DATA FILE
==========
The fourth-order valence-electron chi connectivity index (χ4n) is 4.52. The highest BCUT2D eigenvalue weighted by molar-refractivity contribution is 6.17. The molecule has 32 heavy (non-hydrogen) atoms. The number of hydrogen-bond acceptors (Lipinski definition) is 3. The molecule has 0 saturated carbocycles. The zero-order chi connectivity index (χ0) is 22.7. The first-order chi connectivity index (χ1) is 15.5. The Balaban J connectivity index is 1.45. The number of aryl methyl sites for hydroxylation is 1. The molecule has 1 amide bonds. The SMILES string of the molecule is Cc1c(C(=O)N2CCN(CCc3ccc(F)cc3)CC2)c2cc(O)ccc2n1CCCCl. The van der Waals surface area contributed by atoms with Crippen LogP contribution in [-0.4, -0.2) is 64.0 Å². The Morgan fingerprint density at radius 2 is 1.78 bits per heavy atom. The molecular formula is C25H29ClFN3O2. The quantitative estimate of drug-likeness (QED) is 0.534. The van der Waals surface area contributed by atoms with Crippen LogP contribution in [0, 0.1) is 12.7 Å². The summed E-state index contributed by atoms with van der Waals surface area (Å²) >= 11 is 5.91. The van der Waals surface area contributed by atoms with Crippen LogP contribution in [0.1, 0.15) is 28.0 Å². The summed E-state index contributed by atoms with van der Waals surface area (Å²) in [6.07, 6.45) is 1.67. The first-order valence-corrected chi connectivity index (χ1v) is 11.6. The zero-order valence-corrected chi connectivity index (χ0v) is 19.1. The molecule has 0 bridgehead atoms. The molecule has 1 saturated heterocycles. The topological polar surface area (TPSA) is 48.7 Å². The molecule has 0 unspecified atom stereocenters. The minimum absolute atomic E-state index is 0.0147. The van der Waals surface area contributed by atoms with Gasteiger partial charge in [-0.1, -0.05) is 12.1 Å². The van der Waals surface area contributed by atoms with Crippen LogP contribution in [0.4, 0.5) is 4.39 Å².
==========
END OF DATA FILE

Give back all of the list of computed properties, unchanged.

The fourth-order valence-electron chi connectivity index (χ4n) is 4.52. The highest BCUT2D eigenvalue weighted by molar-refractivity contribution is 6.17. The molecule has 32 heavy (non-hydrogen) atoms. The number of hydrogen-bond acceptors (Lipinski definition) is 3. The molecule has 0 saturated carbocycles. The zero-order chi connectivity index (χ0) is 22.7. The first-order chi connectivity index (χ1) is 15.5. The Balaban J connectivity index is 1.45. The number of aryl methyl sites for hydroxylation is 1. The molecule has 1 amide bonds. The SMILES string of the molecule is Cc1c(C(=O)N2CCN(CCc3ccc(F)cc3)CC2)c2cc(O)ccc2n1CCCCl. The van der Waals surface area contributed by atoms with Crippen LogP contribution in [-0.4, -0.2) is 64.0 Å². The Morgan fingerprint density at radius 2 is 1.78 bits per heavy atom. The molecular formula is C25H29ClFN3O2. The quantitative estimate of drug-likeness (QED) is 0.534. The van der Waals surface area contributed by atoms with Crippen LogP contribution in [0, 0.1) is 12.7 Å². The summed E-state index contributed by atoms with van der Waals surface area (Å²) >= 11 is 5.91. The van der Waals surface area contributed by atoms with Crippen LogP contribution in [0.1, 0.15) is 28.0 Å². The summed E-state index contributed by atoms with van der Waals surface area (Å²) in [6.07, 6.45) is 1.67. The first-order valence-corrected chi connectivity index (χ1v) is 11.6. The zero-order valence-corrected chi connectivity index (χ0v) is 19.1. The molecule has 0 bridgehead atoms. The molecule has 1 saturated heterocycles. The topological polar surface area (TPSA) is 48.7 Å². The molecule has 0 unspecified atom stereocenters. The minimum absolute atomic E-state index is 0.0147. The van der Waals surface area contributed by atoms with Gasteiger partial charge in [-0.1, -0.05) is 12.1 Å². The van der Waals surface area contributed by atoms with Crippen LogP contribution in [0.4, 0.5) is 4.39 Å².